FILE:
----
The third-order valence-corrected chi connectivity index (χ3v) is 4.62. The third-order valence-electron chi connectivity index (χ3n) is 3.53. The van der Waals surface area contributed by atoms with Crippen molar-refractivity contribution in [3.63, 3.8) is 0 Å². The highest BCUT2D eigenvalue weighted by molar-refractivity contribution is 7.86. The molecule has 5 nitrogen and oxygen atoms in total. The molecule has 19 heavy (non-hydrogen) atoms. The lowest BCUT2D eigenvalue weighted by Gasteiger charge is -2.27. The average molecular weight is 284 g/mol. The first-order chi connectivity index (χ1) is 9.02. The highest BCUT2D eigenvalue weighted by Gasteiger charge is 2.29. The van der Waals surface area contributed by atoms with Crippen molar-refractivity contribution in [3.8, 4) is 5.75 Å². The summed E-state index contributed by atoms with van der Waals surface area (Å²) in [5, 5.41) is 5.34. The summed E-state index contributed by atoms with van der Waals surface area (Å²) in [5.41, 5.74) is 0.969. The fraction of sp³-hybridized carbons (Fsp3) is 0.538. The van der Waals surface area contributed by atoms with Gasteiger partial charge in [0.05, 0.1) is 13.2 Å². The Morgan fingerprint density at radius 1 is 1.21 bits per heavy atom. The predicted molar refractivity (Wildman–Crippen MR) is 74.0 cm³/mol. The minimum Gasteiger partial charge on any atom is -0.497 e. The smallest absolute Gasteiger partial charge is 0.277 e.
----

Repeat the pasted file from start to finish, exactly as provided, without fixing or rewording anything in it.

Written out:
The third-order valence-corrected chi connectivity index (χ3v) is 4.62. The third-order valence-electron chi connectivity index (χ3n) is 3.53. The van der Waals surface area contributed by atoms with Crippen molar-refractivity contribution in [3.63, 3.8) is 0 Å². The highest BCUT2D eigenvalue weighted by molar-refractivity contribution is 7.86. The molecule has 5 nitrogen and oxygen atoms in total. The molecule has 19 heavy (non-hydrogen) atoms. The lowest BCUT2D eigenvalue weighted by Gasteiger charge is -2.27. The average molecular weight is 284 g/mol. The first-order chi connectivity index (χ1) is 9.02. The highest BCUT2D eigenvalue weighted by Gasteiger charge is 2.29. The van der Waals surface area contributed by atoms with Crippen molar-refractivity contribution in [3.8, 4) is 5.75 Å². The summed E-state index contributed by atoms with van der Waals surface area (Å²) in [5, 5.41) is 5.34. The summed E-state index contributed by atoms with van der Waals surface area (Å²) in [5.41, 5.74) is 0.969. The fraction of sp³-hybridized carbons (Fsp3) is 0.538. The van der Waals surface area contributed by atoms with Gasteiger partial charge in [0.05, 0.1) is 13.2 Å². The Morgan fingerprint density at radius 1 is 1.21 bits per heavy atom. The predicted molar refractivity (Wildman–Crippen MR) is 74.0 cm³/mol. The minimum Gasteiger partial charge on any atom is -0.497 e. The smallest absolute Gasteiger partial charge is 0.277 e.